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Setting boundaries to customer behavior

10 January 2024

The phrase 'customer is king' is increasingly losing its shine, especially in companies with many customer contacts. Should we just do everything the customer asks or demands?

Should we just swallow whatever a customer throws at us?

I like to tackle this one for you: no, you don't have to just accept disrespectful customer behaviour.

Earlier this year, I had to cancel a trip I had booked two years earlier.

The tour operator was located in Canada, and excelled at ignoring my emails. Despondent, I decided to contact the organisation by phone. Even in ignoring phone calls, the organisation appeared to have perfected itself. On a third attempt, I finally got someone on the line. The conversation was very difficult and my trust in the organisation reached an all-time low: I lost my usually friendly and constructive self. The employee on the other end of the line finally decided that my anger went too far and hung up. I called back and then the situation, and my language, heated up completely (I am not proud of it, but impotence took over for a while). Again, in the middle of my argument, the lady broke off the call. There I was without a solution.

The following day, I received an e-mail from the case manager. Apparently they had received my e-mails after all? In his message, he stated that it was absolutely not done to treat his staff in such a way. And that if I wanted another solution, I should apologise first.

Punishment, I hear you thinking. The strong thing about this story is that the business manager set a clear boundary: "don't treat my people like this". So yes, if a customer is unreasonable or even verbally aggressive, you are allowed to call him on it.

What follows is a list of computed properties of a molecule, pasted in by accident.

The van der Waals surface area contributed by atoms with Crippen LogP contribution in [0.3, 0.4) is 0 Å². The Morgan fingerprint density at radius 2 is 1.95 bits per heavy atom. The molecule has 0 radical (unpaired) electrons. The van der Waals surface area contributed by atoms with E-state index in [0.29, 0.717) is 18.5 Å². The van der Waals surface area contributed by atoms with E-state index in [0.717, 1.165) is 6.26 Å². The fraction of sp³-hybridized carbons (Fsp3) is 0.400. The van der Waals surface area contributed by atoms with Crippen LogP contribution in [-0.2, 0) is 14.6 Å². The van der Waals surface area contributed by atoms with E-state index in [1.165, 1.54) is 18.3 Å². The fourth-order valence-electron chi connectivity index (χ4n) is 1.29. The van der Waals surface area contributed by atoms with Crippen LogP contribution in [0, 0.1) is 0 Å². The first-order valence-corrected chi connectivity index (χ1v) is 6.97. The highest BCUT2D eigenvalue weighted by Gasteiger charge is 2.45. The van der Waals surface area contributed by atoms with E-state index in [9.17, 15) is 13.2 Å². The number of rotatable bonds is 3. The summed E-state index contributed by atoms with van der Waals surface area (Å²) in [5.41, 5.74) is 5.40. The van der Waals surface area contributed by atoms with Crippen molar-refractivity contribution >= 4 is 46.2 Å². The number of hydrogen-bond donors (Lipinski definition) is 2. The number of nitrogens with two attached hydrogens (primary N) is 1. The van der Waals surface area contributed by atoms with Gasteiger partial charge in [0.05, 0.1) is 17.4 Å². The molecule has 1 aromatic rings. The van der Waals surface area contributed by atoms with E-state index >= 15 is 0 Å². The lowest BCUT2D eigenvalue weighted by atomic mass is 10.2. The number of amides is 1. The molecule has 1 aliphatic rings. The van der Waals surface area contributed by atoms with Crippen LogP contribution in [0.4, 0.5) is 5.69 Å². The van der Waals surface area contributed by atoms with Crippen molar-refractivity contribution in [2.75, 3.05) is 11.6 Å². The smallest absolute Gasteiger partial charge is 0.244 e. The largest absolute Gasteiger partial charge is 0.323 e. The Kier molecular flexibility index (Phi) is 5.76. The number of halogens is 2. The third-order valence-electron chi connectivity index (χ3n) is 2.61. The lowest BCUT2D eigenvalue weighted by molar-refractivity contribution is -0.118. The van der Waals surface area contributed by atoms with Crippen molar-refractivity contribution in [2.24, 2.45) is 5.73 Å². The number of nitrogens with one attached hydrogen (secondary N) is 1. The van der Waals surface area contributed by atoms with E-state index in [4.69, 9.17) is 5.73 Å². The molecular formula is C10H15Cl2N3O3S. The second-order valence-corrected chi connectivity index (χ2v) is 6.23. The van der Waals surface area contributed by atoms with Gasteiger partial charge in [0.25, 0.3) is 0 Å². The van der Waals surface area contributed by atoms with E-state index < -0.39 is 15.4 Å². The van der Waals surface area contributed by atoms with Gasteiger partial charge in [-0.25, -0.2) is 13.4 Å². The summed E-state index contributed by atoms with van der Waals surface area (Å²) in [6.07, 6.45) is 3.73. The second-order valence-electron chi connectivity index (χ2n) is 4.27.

Continued? I apologised for my outburst. But even after my apology, I heard nothing more, and no solution was offered. Which now also makes me one of the large group of dissatisfied customers (if I read the numerous reviews). So now, if you ask me which organisation it is best to dive with, I will tell you which one you should definitely not join.

Make your interactions Crisp

  • Setting boundaries for unacceptable behaviour is necessary. Respect comes from both sides. There are plenty of other customers who do want to do business with you in a respectful manner.

  • Know, that when customers lash out and are verbally aggressive, it has a cause. Being unreachable to your customers, not responding or responding late to customer queries causes frustration to build up in your customer, and that frustration can lead to verbal aggression.

  • Do you regularly face verbally aggressive customers? Be sure to review your communication approach. When and how do you respond to customer queries? How easy are you to reach? How do you communicate with your customers? Often, poor communication is at the root of this and your customer does not feel heard.